Dedicated to Stopping Violence Against Women and Advocating for Reproductive Rights
Melissa Upreti, senior director of program and global advocacy at the Rutgers Center for Women’s Global Leadership, behind precedent-setting rulings around the world
Before the Women’s Marches and the #MeToo and Time’s Up movements made headlines and brought issues of women's rights back to the forefront, Rutgers scholars had been working for decades as ardent advocates through their research, teaching and outreach. Rutgers Today is highlighting many of the women whose work is making a noticeable impact. This article is the latest in in our series.
The status of a woman’s place in the world is Melissa Upreti’s bailiwick. A human rights lawyer and women’s rights advocate, she spent close to two decades drawing on her knowledge of national and international law to advocate for women who might otherwise have no advocate. She was, for example, copetitioner in the landmark case Lakshmi Dhikta v. Nepal, which recognized access to abortion as a woman’s constitutional right. And she was responsible for precedent-setting cases in South Asia regarding contraception access and the rights of women to quality obstetric care that would prevent or repair obstetric fistulas. Today, she wields her considerable knowledge of both women’s issues and international law as senior director of program and global advocacy at the Rutgers Center for Women’s Global Leadership.
While her vision is indeed global, she’s well aware that women’s conditions—and vulnerabilities—vary from country to country and region to region. “Women,” she says, “are not a monolithic group.” Nevertheless, there’s a common thread stitching together the experiences of women worldwide. “Sexism is the main cause of inequality and violence against women across the world. And violence against women is a threat to women’s rights and advancement everywhere.”
Globally, violence against women takes many forms: the flogging of women for adultery, the use of rape as a weapon of war, an acid attack by a spurned suitor. And in much of the world, Upreti says, “societal tolerance for violence against woman and girls is still very high.” That means that many acts of violence go unpunished and, as a consequence, women—particularly survivors of attacks—live in a state of constant fear. Women who do come forward are often made to feel ashamed or even blamed for what happened to them—which, Upreti says, “makes them prone to even more violence.”
“Sexism is the main cause of inequality and violence against women across the world. And violence against women is a threat to women’s rights and advancement everywhere.”
Simply being female exposes women to an increased risk of violence, and that’s compounded by poverty, which Upreti characterizes as “both a cause and consequence of women’s inequality.” She notes that the voices of poor women are those least likely to be heard in the public discourse on violence, citing as an example the case of Native American women in the United States, who are more than twice as likely as any other group to be the victims of violence, and in some areas, 10 times more likely. And yet, says Upreti, “accurate data on the number of [Native American] women missing as a result of extreme violence and murder is lacking, because no one, including the government, is really counting.” That may be even more true of undocumented women living in poverty, whose fear of deportation is likely to keep them from reporting an attack.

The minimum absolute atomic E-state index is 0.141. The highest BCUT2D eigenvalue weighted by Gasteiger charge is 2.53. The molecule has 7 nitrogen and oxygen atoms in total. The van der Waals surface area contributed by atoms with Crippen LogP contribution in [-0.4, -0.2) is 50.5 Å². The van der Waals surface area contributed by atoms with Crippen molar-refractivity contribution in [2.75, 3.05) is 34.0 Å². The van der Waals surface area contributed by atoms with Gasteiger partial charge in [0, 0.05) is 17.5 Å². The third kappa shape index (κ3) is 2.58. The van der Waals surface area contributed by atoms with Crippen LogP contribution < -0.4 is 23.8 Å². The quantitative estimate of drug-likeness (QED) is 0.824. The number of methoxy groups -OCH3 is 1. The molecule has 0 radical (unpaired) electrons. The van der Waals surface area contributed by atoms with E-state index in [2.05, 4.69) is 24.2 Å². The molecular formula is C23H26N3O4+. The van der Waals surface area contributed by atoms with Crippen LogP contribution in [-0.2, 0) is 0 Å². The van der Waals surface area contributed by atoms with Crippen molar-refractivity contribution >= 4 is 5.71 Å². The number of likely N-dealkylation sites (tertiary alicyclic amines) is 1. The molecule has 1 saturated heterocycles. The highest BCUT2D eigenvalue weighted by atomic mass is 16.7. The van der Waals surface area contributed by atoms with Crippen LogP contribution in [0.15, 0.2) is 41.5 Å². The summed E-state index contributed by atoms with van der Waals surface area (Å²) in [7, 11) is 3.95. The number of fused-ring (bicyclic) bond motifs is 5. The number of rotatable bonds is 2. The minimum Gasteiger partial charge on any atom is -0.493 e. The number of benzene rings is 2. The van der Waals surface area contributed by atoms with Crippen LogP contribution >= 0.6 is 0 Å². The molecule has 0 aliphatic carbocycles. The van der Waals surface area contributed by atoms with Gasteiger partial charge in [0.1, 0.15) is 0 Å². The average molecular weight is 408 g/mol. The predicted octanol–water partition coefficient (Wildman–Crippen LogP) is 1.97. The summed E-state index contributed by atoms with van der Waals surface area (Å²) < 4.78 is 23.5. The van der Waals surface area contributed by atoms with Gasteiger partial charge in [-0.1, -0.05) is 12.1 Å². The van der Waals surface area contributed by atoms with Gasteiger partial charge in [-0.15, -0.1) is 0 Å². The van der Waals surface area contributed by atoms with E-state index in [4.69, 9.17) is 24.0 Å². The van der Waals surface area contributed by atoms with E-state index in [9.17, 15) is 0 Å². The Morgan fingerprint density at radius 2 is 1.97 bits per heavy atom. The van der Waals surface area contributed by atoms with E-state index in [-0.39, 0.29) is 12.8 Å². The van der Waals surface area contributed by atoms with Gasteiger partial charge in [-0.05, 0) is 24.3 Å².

Although women in developed countries still suffer a gender-based gap in wages, in many parts of the world, Upreti notes, the larger problem is their lack of protection under national labor laws and their exclusion from labor unions through which they could demand higher pay and better working conditions. Instead, she says, “they mostly work in the informal and low-paying sectors, where their labor is likely to be exploited and they are exposed to unsafe working conditions.”
Potential remedies for inequality—and the poverty and vulnerability to violence it engenders—include direct efforts to address poverty like microloans—loans of small amounts of money, generally made to women, to help launch small businesses. There are also efforts like Upreti’s own to legally recognize women’s sexual and reproductive rights, including, she says, “access to contraceptive information and services, safe abortion, maternal health care, and sexuality education, which have been crucial in enabling women to advance and realize their potential.”
Legal remedies aimed at mitigating violence against women need to be pursued. In many countries around the world, legislation is already being passed to do just that, Upreti says, bolstered by media exposure and antiviolence campaigns. “Legally and politically,” she says, “we have made significant strides in combating violence against women, but culturally we still have a long way to go.”
To get there, a continuous examination of the manifestations and causes of gender inequality around the world will be needed. “It’s crucial,” Upreti says, “to examine disparities not just among countries but within countries and to make sure that no woman is denied the opportunity and conditions required to live with dignity and realize her full potential.”